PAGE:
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340th meeting : The 11th Panchen Lama: a Chinese political recognition of a Tibetan spiritual master
Tuesday, November 15th 2011

A talk by Fabienne Jagou, École française d’Extrême-Orient

The Talk: When the 10th Panchen Lama died in 1989, the question of the search for his reincarnation emerged in China, in Tibet and in India. The Panchen Lama belongs to a prestigious Tibetan Buddhist masters lineage. He had a master-disciple relationship with the Dalai Lama since the first Panchen Lama (1570-1662) became the master of the 4th (1589-1616) and 5th Dalai Lamas (1617-1682). Because of this particular relationship, the Manchu Emperors of the Qing dynasty (1644-1911) had tried to manipulate the Panchen Lama from the beginning of the XVIIIth century. This Manchu policy had been inherited by the Chinese Republicans (1911-1949), then by the Communists (1949 to the present).

But at the time of the recognition of the 11th Panchen Lama three countries were concerned: China, Tibet and India. China, which has held authority over Tibet since 1950. Tibet, as the Panchen Lama is a Tibetan reincarnated master whose main monastery, Tashilhunpo, is located in Shigatse, the second town after Lhasa, the capital of Tibet. India, where the Dalai Lama and a large number of the Tibetans in exile live. As a matter of fact, the search for the 11th Panchen Lama became the challenge of the Sino-Tibetan relations between 1989 (year of the death of the 10th Panchen Lama) and 1995 (year of the recognition of the 11th Panchen Lama). These five years became the theatre of debates and fights about tradition and modernity. Through facts and arguments, we will analyze the importance of the reincarnated masters within the Sino-Tibetan relationship and ask the question of the survival of a spiritual recognition ritual within today’s world.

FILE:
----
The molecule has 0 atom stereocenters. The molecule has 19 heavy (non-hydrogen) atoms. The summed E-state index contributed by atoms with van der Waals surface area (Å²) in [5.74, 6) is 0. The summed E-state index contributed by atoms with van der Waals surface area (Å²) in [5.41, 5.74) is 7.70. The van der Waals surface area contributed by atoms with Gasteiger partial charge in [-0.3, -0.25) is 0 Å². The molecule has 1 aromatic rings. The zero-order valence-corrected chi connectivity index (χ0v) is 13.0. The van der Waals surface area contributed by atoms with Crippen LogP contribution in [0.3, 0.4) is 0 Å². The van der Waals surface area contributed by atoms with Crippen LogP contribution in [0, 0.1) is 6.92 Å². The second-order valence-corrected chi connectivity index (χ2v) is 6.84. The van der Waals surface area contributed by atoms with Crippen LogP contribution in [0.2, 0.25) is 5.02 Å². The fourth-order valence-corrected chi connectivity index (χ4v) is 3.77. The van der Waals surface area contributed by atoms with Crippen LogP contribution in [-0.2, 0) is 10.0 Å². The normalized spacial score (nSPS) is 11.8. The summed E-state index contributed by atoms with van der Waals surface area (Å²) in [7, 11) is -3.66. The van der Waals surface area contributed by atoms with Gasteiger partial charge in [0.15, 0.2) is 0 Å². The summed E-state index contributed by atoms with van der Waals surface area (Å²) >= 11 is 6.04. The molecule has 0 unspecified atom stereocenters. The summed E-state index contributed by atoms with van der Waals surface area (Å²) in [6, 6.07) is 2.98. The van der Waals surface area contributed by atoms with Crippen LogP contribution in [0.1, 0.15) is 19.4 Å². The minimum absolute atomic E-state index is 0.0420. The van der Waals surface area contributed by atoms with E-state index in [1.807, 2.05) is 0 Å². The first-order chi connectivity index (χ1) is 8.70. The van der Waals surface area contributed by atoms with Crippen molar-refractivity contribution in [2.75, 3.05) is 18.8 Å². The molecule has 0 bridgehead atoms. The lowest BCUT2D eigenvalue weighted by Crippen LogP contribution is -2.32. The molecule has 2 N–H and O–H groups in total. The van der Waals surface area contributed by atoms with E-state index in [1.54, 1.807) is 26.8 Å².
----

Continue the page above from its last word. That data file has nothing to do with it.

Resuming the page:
The Speaker: Fabienne Jagou, historian, is associate professor at the French Asian Studies Institute (École française d’Extrême-Orient, EFEO). Her researches focus on the Sino-Tibetan political relations during the first half of the twentieth century. She is now turning to a more contemporary field with the analysis of the development of Tibetan Buddhism in Taiwan and in Thailand. She has published Le 9e Panchen Lama (1883-1937), enjeu des relations sino-tibétaines, Paris, EFEO/De Boccard, 2004 and edited « Conception et circulation des textes tibétains », Les Cahiers d’Extrême-Asie, 15, 2005 and with Paola Calanca, Les fonctionnaires des frontières chinoises (in Chinese), EFEO/Zhonghua shuju, Peking, 2007. An English version of her book on the 9th Panchen Lama will be published very soon by Silkworm Books.

See also: http://www.efeo.fr/biographies/cadrechine.htm

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